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The X-Files: Hellbound

Case: Murder victims of a cyclical serial killer emerge once again.

Destination: Novi, VA.

Reyes relives her past, and by past I mean past lives (because The X-Files) in this lyrical addition to the ninth season.

I glanced down at my notes after my re-watch and had four things written down. They shall become the headers for each paragraph henceforth.

Reyes has two Scullys: Lest anyone look back at previous seasons and bemoan the skepticism that Mulder used to face, Reyes has Doggett and Scully giving her that concerned tilt of the head. In 'Hellbound,' she must explain her intuition about reincarnation to two stoic walls, whom I'll kindly refer to as incredulous and wary. (You can guess who is who.) What's more, her own involvement in this crime story actually makes more sense than anything else we see based on how fluidly she's able to solve the thing. But, at every turn she must explain, re-explain, breakdown, articulate and convince incredulous and wary that she's having one giant dej√° vu. There are shades of 'Tooms' and 'The Field Where I Died' in 'Hellbound.' In fact, 'history repeats itself' is a long-running theme in this series (too many episodes to cite them all), as is how these characters see themselves fitting into longer patterns of human history. Here, Reyes is so facile at accepting grooves that formed for her a hundred years ago that you can't help but think she's living a fuller, more interesting life than most. And just like Mulder, she must walk around, fairly lonely, with this extra understanding of the human experience.

Scully might be Reyes' one in five billion: Contrary to the chemistry between Doggett and Reyes, which we'll get to in a moment, I think Scully comes through here as Reyes' extraordinary support system. It's she who leaps into files that should never have even crossed her desk, to connect actual autopsies from one generation to another then actually orders bodies be exhumed to provide forensic evidence. And it's eventually Scully who does the death certificate/birthdate math that goes a long way to back up the reincarnation theory. There are a lot of non-verbal interactions between Scully and Reyes, it's like Scully knows but she can't really admit it fully. It's why I've characterized her as wary.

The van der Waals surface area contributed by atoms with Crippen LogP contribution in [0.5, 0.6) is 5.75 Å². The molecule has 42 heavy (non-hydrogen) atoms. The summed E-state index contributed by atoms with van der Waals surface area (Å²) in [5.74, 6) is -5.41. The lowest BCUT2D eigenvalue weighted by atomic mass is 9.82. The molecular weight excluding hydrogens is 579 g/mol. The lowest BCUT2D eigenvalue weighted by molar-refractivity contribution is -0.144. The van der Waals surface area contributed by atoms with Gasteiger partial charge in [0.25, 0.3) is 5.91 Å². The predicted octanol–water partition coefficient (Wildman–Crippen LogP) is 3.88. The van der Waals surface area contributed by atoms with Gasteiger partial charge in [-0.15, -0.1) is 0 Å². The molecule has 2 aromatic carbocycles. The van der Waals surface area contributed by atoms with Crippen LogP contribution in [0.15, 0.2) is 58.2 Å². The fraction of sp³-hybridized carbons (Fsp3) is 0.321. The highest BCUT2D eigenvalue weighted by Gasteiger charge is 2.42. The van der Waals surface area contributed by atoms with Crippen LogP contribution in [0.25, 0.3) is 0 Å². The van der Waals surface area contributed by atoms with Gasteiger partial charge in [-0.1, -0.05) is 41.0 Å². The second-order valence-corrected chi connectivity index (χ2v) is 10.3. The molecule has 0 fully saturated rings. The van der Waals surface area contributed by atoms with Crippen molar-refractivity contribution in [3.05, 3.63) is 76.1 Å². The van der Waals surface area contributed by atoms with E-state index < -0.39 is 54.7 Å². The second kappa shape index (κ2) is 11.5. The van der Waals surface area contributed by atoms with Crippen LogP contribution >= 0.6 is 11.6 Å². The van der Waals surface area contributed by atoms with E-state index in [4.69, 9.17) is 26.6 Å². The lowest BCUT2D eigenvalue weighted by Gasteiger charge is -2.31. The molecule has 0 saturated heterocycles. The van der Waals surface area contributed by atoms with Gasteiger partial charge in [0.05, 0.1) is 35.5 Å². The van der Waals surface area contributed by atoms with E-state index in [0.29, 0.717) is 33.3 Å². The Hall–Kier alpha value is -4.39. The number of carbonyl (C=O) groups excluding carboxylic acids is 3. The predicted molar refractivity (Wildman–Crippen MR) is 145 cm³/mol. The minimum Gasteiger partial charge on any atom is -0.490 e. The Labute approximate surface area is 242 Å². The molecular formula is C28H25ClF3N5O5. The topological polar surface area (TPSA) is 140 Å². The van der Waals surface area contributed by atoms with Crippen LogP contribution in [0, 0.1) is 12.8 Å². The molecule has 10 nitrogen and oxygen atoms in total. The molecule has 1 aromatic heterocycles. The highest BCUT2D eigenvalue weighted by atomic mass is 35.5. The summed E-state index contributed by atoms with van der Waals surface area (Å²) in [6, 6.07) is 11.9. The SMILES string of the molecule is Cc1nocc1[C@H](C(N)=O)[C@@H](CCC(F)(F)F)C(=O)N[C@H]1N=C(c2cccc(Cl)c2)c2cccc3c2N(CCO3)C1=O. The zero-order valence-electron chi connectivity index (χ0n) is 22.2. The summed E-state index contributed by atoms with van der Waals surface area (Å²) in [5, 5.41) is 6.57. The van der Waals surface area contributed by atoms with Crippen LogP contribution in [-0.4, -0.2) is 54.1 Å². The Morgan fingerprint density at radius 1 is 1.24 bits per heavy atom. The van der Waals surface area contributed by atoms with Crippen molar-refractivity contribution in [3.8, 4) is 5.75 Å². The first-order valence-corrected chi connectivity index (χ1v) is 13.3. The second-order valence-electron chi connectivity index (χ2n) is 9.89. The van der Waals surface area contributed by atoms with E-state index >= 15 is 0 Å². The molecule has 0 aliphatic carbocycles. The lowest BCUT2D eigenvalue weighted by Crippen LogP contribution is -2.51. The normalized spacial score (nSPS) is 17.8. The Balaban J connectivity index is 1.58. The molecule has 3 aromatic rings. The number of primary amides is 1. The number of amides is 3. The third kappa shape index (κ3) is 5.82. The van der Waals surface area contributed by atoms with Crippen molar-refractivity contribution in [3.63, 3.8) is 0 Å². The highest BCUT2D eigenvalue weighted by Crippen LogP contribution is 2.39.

What in the lord is happening with Reyes and Doggett at 2am in separate rooms close enough to hear the other?: I watched this episode two times before I wrote this review. Okay, the first time I was on my phone 'doing things' while mostly paying attention and when the scene came on where Monica is in her negligee and John is in his pjs, I was like WHAAA?? You guys, I was positive I'd missed something, but confident I would catch it the second time around. You guys, there was nothing in this episode to explain why these two were scantily clad in adjacent rooms, in the middle of the night, much less where in the world they are in these separate but adjoining rooms and, most importantly, what this level of comfortableness and intimacy is a sign of, if anything? It took seven seasons to have something even remotely as interesting as this happen to Mulder and Scully. And yes, this is the kind of thing I find myself caring about at this juncture.

Gillian Anderson is drool-worthy gorgeous in this episode. As little as she was physically in 'Hellbound,' wow, did Scully just glow right through the screen. After the second watch, I concluded that it was the intersection of a perfect hair cut and sublime hair color. And yes, this is the kind of thing I find myself caring about at this juncture.

'Hellbound' and 'John Doe' might be favorite two episodes of season nine. Sadly, after 'John Doe,' right before 'Hellbound' aired, the show was canceled on FOX. That gives this episode a different lens to look through when considering it. Knowing what we do now, the show has had a kind of reincarnation. And, for better and worse, patterns of the past are repeated.

Other Thoughts

* Don Swayze.

* I love the character of Dr. Holland (and actress who plays her, Katy Boyer).

* Ugh, but the skinning was quite graphic.

* I didn't focus on the plot as I was way more concerned with Anderson's hair and Reyes' negligee. However, to me, the broad strokes of the plot were not great, nor worth spending time on, particularly the real killer.

* One more mention for 'The Field Where I Died' which, like 'Hellbound,' smartly chooses the reincarnation trope to graph meaning onto one's life. The former did it with more nuance but 'Hellbound' has a few moments of real rhapsody. I.E. When the fact that Monica knows what shape a body is in under a tarp is transmitted to John.


Scully: "Well, maybe in this life you succeed."

Final Analysis: Definitely one of the shining stars in this ninth season.


  1. Great review Heather and as always you tie it nicely to what was happening with the show. I enjoyed this one as well.

  2. Reyes is so interesting in this one. It's a little far-fetched to think that she happened to be that closely connected with the case, but it's still fascinating, nonetheless. I love watching Monica's dawning understanding of the circumstances. I think that Annabeth's biggest contribution to The X-Files is bringing back a sense of wonder.


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